Prep Question

I often wonder if i’m prepping my pizzeria efficiently. Is there a better way ? we make/cut our dough at night 25 min a batch 2 to 3 batches a night 32lbs each… we shred cheese , make pizza sauce , make and fill salad dressings at night. each day we start at 9am I the owner make 40 sub rolls from scratch i have one prep person who comes in at 9 he/she slices all veggies , makes marinara, meat sauce , pasta noodles… wife comes in at 10 am she preps salad stocks sets up sub table checks face book :smiley: the prep list varies each day based on volume. Does anyone use a grave yard shift/prep person? do you do all prep at night/ or all during the day?

day shift 3 people 9am to 4pm Mon - Sun
night shift 6 people Mon - thur 4 pm to 10 pm or so
night shift fri - sat 8 employees 4 pm to 10 or so

We make 120 pizzas average per day 30 to 40 subs a day plus all sides salads etc…
no delivery pick up or dine in only 65% of sales are to go / pick up.

We have one guy that comes in usually from 10 till 2. He cuts and balls the dough,does the slicing for veggies and cold cuts,shreds the cheese,does the breading and shelves the delivery orders when the come in.

Our prep is done during slow times throughout the day.

We do 2 batches of dough between 10 and 11am. Sometimes a dough after 1pm.

You can outsource everything and that would solve your problem. (get cheese shredded, sub rolls, dough balls)

We do all prep during slow times of the day. Except during our biggest weeks this includes everything. During our bigger weeks we have a dough guy come in and make dough in the early mornings. He has a key and comes in around 5AM which suits him and keeps that out of the way of regular operations. He makes dough 7 days a week. Generally about 8-10 40lb batches a day. Takes him around 3 hours to do it including cleanup. We pay piece rate rather than hourly for that work.

Prep after hours is a mess in my experience. People are tired, the work is sloppy. Productivity is low. Nobody wants to clean up. Regular end of day clean up is poor since other areas are still being worked on. Tried it. Will not go back.

We do our prep work 11-4 every day. I have one person come in 5 hrs before opening to do dough and prep work. We make 5 batches of dough per day. Usually 300lbs total each weekday and Sunday. 400lbs to 450lbs on the weekend days. We make all of our sub buns (350-400 per week). We slice all of our meats and cheese. We dice our pizza cheese (23 blocks per day). Make our own sauce, wing sauce, and dressings. Bake chicken. And we have a weekly cleaning list with 40+ items on it. And a monthly cleaning list with 10 items on it.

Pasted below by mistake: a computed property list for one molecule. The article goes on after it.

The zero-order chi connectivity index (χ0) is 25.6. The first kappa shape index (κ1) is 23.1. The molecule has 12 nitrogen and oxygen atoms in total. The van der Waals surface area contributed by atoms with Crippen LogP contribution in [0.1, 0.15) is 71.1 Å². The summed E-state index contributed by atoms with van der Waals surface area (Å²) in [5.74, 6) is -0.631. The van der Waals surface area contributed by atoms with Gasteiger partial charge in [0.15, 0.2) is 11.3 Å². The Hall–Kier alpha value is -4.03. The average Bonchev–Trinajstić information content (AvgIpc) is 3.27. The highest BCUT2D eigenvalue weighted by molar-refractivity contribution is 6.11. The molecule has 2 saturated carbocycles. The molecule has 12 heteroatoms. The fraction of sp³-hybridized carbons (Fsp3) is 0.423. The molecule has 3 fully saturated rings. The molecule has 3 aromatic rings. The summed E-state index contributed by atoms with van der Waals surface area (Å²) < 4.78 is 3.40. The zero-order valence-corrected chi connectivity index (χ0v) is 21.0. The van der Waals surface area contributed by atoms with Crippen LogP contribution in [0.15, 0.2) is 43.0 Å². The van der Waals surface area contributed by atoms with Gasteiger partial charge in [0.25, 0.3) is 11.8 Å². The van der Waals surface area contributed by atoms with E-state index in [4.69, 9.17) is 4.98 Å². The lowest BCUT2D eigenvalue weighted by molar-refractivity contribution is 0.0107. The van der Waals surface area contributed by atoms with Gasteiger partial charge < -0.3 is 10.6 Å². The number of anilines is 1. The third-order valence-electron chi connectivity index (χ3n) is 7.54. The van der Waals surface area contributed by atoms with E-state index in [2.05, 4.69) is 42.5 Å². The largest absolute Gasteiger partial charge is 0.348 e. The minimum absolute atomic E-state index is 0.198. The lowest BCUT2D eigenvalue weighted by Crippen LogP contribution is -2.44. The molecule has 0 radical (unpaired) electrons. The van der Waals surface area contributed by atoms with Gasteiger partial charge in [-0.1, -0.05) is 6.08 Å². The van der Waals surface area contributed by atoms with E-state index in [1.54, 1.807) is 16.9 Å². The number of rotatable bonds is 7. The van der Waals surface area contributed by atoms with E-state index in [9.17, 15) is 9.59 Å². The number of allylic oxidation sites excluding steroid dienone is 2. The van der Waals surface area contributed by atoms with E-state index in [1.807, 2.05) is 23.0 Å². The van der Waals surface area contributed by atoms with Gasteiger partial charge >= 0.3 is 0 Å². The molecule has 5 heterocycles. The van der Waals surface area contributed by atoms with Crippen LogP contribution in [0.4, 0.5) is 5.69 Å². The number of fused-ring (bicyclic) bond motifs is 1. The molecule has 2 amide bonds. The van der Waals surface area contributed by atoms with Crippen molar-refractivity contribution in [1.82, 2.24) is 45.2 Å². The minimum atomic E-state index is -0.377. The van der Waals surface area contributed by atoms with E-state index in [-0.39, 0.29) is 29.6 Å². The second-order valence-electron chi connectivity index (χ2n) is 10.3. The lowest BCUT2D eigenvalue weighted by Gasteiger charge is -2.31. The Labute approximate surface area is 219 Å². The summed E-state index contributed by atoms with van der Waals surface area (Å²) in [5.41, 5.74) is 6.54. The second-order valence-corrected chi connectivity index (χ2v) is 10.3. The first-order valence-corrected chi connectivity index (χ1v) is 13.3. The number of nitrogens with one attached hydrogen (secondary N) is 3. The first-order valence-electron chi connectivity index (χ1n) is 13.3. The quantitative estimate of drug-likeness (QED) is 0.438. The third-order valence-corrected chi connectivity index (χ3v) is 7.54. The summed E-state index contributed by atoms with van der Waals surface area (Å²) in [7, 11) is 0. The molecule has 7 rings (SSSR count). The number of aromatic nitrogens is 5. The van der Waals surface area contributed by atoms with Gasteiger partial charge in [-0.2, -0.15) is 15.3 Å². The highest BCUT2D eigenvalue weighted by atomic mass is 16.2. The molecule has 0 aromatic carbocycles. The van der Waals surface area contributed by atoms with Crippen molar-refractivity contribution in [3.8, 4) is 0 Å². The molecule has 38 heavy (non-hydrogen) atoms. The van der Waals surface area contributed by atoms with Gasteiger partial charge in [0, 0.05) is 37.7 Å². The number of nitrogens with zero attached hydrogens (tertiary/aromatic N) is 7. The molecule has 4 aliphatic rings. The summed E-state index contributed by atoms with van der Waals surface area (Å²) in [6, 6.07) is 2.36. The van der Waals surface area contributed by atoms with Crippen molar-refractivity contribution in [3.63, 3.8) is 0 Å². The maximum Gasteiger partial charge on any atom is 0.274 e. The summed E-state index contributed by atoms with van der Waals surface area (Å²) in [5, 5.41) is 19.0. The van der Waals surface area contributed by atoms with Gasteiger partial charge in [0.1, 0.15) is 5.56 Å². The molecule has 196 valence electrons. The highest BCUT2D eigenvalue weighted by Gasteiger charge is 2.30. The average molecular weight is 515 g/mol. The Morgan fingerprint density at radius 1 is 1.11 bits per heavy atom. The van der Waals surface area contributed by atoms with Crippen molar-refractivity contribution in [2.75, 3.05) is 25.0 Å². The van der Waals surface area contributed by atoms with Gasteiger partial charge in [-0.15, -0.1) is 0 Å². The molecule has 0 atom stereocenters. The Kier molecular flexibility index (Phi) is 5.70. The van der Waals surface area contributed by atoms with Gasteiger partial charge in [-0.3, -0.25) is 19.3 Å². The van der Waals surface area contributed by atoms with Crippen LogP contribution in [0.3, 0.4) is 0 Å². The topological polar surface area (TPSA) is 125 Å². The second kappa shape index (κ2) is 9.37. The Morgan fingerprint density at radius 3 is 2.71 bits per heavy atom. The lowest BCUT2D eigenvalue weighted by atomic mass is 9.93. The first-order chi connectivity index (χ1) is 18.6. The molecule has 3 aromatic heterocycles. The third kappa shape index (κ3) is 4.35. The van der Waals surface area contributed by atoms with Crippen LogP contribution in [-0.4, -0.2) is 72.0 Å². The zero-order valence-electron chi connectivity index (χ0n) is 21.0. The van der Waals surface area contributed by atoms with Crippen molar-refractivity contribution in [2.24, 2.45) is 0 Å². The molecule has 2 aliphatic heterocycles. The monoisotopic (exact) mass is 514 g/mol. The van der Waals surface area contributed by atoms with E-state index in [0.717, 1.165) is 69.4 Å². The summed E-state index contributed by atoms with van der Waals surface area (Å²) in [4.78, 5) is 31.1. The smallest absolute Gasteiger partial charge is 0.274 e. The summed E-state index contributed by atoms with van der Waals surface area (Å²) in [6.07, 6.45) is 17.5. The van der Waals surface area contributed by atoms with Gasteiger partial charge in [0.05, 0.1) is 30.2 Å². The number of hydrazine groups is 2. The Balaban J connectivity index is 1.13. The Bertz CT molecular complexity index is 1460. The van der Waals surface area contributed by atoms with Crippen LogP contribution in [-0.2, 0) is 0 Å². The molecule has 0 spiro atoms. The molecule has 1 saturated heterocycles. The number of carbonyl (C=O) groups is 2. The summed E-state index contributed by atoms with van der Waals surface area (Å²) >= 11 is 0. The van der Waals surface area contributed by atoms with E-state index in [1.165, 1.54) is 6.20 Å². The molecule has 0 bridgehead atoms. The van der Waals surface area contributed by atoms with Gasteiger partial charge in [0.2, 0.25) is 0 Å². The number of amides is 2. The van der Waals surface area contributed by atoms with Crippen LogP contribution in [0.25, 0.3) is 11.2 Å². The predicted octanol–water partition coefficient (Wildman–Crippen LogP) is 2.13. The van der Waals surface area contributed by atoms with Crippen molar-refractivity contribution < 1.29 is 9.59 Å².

Our shifts are:
1 person 6am to 2pm
2 staff 11am to 9pm
3 staff 4pm to close(10 or 11)
1 Manager 11am to close
On Friday and Saturday we add 1 staff 4pm to 10pm

Average sales:
11am to 4pm is 1,100
4pm to close is 2,000

If you bus tables and wash dishes I would say you might be a little overstaffed or have a slow staff. If you don’t then I would say you are overstaffed for sure.

Do you know what your cost of labor percentage is? (Sales divided by Payroll)
It should be around 25%.

wow 3hrs does that include mix time? 15 min per batch to mix doesnt leave much time to cut and roll?

Yes it includes mix time. The Stefan VCM mixes a 40lb batch in 150 seconds. A really fast dough maker can do four batches per hour by staging the ingredients. Most of them can hit 3 batches. They are motivated to be fast because we patch piece rate rather than hourly for this job. Amazing how much faster that makes them.

I’m going to make a comment, that may or may not add to the thread…

I find it a challenging to develop my skills within the business, not so much that it takes away, but from the point that it betters my understanding of skill assessment and performance.

In 3 years, not full time practice, I can make and ball a 50# flour batch of dough in roughly 40-50 mins. Almost always I’m doing other things at the same time. My top cook can do the same task in an average of 25 mins, while cooking pizzas. I’ll never match his speed in this, or making pizzas. But it really helps me understand the training and performance expectations for new cooks. After 1 1/2 years, I made a decision to never hire anyone who stated prior experience @ the big 3 chains. Those guys/gals are horrible, not so much in performance, but attitude. I find more value in training someone from the start, than managing someone who considers themselves already trained and experienced.

How many other owners employ similar tactics, excluding Nick & Dave?

I am glad you didn’t exclude me on this one.

When I get a resume that show former pizza making experience I automatically put it in the pile of resumes that are NOT the first choice candidates. I find that training them takes much longer because there are so many things they assume they know that are not my way of doing things.